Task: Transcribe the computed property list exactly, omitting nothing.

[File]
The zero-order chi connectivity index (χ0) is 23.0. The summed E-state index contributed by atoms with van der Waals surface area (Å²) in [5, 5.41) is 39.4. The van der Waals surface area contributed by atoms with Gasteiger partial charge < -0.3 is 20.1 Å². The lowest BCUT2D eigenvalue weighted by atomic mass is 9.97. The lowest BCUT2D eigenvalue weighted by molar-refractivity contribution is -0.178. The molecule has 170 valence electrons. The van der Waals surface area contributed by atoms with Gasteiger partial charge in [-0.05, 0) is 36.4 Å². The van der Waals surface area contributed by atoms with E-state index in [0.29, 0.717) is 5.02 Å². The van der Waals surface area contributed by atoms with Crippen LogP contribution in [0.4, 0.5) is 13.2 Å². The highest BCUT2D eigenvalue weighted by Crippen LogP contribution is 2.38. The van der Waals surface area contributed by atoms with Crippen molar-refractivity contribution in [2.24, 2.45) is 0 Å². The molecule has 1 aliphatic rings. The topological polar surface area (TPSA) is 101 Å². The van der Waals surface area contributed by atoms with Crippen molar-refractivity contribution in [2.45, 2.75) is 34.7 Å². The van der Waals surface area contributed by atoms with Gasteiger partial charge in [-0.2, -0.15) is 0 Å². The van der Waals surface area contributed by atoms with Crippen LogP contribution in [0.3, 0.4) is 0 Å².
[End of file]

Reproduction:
The zero-order chi connectivity index (χ0) is 23.0. The summed E-state index contributed by atoms with van der Waals surface area (Å²) in [5, 5.41) is 39.4. The van der Waals surface area contributed by atoms with Gasteiger partial charge < -0.3 is 20.1 Å². The lowest BCUT2D eigenvalue weighted by atomic mass is 9.97. The lowest BCUT2D eigenvalue weighted by molar-refractivity contribution is -0.178. The molecule has 170 valence electrons. The van der Waals surface area contributed by atoms with Gasteiger partial charge in [-0.05, 0) is 36.4 Å². The van der Waals surface area contributed by atoms with E-state index in [0.29, 0.717) is 5.02 Å². The van der Waals surface area contributed by atoms with Crippen LogP contribution in [0.4, 0.5) is 13.2 Å². The highest BCUT2D eigenvalue weighted by Crippen LogP contribution is 2.38. The van der Waals surface area contributed by atoms with Crippen molar-refractivity contribution in [2.24, 2.45) is 0 Å². The molecule has 1 aliphatic rings. The topological polar surface area (TPSA) is 101 Å². The van der Waals surface area contributed by atoms with Crippen molar-refractivity contribution in [2.45, 2.75) is 34.7 Å². The van der Waals surface area contributed by atoms with Gasteiger partial charge in [-0.2, -0.15) is 0 Å². The van der Waals surface area contributed by atoms with Crippen LogP contribution in [0.3, 0.4) is 0 Å².